Buyer's remorse can strike anybody. We've all returned things that disappointed us or simply didn't quite live up to expectations. Usually, however, these aren't really big-ticket items. That could change, thanks to a new program being initiated by General Motors this week. In the wake of an unpopular taxpayer bailout and a humiliating bankruptcy that has resulted in the U.S. government taking a controlling stake in the automaker, GM hopes to change buyers' negative perceptions about its products with an interesting new promotion it simply calls the Satisfaction Guarantee. Beginning Monday, September 14, people who buy a new 2009 or 2010 Chevrolet, Buick, GMC, or Cadillac vehicle (excluding medium-duty trucks) will be able to return it for a refund of the full purchase price and sales tax.
In its press release announcing the program, GM says that the vehicles can be returned between 31 and 60 days of their original purchase, and must have less than 4,000 miles on the odometer if/when they're turned back in. Of course, it's a bit more more complicated than that. The announcement notes that "Customers will be informed in writing before they buy the vehicle of the terms of the Satisfaction Guarantee," meaning there's plenty of other fine print that must be adhered to to keep everybody honest. For instance, there's specific paperwork that must be filed if a customer elects to return a vehicle, and all such vehicles are subject to inspection by "GM or GM's agent" (read: the dealer) prior to the buy-back. If the inspector determines that the car or truck has sustained more than $200 in damage (even if that damage has been repaired), GM can decline to re-purchase it from the customer. Otherwise, what's to stop a less-than-honest person from negotiating a deal on, say, a new Corvette or Camaro, only to return to the dealership after a month of burnouts, donuts, and generally abusive driving to say, "You know what? It's just not for me. Sorry!"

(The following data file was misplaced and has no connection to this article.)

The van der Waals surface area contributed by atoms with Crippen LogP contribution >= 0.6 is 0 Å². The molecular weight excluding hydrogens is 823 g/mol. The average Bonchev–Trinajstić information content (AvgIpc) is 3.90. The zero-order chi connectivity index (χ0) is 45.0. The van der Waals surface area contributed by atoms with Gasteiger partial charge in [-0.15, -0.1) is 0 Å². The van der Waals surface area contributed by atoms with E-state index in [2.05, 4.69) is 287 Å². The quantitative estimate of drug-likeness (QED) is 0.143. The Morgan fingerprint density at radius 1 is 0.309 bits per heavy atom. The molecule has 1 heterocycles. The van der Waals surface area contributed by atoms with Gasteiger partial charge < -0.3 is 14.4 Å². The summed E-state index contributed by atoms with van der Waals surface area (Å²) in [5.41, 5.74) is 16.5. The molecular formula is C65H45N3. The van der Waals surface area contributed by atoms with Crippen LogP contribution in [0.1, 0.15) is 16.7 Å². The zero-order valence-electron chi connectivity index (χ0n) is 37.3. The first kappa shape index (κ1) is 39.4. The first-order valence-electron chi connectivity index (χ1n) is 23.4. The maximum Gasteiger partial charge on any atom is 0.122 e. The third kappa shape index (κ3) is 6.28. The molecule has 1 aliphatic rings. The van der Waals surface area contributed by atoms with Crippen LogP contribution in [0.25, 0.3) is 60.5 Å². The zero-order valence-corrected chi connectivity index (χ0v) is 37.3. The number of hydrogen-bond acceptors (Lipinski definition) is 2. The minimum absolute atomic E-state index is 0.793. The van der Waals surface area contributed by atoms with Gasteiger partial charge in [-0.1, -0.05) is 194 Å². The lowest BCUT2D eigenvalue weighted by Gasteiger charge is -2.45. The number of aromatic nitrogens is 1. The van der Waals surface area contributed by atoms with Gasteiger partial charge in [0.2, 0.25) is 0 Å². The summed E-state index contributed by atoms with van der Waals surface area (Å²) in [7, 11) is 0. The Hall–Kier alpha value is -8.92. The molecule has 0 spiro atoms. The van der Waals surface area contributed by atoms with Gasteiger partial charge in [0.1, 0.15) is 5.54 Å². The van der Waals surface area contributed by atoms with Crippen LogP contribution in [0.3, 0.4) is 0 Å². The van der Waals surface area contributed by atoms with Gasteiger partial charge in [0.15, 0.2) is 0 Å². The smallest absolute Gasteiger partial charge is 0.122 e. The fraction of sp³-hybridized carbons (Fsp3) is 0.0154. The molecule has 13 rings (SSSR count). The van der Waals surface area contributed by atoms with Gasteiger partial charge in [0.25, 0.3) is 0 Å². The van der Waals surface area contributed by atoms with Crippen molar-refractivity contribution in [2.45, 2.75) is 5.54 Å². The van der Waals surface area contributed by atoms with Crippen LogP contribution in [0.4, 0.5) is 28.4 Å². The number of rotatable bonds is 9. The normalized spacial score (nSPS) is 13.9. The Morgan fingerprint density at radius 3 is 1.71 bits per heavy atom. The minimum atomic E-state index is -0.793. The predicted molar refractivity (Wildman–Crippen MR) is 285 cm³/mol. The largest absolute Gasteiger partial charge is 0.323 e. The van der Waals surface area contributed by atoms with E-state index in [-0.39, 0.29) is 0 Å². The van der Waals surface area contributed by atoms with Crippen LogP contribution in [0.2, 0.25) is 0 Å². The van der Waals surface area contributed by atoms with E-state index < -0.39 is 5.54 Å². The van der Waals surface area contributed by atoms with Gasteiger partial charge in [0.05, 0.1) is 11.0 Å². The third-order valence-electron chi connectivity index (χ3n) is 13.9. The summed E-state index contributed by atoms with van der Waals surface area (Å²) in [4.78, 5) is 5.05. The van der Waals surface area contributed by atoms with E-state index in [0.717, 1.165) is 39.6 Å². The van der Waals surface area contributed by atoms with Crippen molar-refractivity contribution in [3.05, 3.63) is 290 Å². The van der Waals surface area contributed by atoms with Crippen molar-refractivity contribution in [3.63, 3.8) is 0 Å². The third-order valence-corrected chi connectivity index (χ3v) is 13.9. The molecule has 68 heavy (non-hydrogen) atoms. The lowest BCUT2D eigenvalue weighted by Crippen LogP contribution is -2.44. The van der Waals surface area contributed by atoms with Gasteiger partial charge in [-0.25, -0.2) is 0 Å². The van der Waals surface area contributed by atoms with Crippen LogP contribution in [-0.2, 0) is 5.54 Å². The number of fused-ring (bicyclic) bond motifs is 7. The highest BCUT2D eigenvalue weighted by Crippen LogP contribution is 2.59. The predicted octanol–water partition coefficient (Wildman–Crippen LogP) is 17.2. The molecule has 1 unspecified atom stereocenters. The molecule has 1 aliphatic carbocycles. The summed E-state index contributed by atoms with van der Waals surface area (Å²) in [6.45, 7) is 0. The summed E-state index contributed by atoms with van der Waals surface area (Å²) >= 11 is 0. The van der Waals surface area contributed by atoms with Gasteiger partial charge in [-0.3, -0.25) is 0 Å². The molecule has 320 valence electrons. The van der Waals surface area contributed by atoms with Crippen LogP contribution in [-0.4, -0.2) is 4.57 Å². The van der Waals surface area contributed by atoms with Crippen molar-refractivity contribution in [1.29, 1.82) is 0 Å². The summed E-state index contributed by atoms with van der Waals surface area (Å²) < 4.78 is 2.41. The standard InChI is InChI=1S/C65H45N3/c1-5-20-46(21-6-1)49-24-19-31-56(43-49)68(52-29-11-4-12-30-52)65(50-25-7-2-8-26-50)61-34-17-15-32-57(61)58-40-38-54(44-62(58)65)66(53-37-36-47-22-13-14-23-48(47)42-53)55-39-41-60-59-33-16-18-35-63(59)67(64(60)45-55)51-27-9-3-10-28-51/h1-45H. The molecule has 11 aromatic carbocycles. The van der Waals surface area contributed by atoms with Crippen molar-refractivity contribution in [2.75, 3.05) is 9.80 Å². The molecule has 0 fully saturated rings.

So, now it's your turn to tell us what you think: Is a money-back guarantee enough to get you to plunk down your money on new GM car or truck instead of a competing brand? Is the Satisfaction Guarantee just a gimmick designed to get more foot traffic into GM dealerships stocked with new 2010 product this fall? Let us know your take in the comments.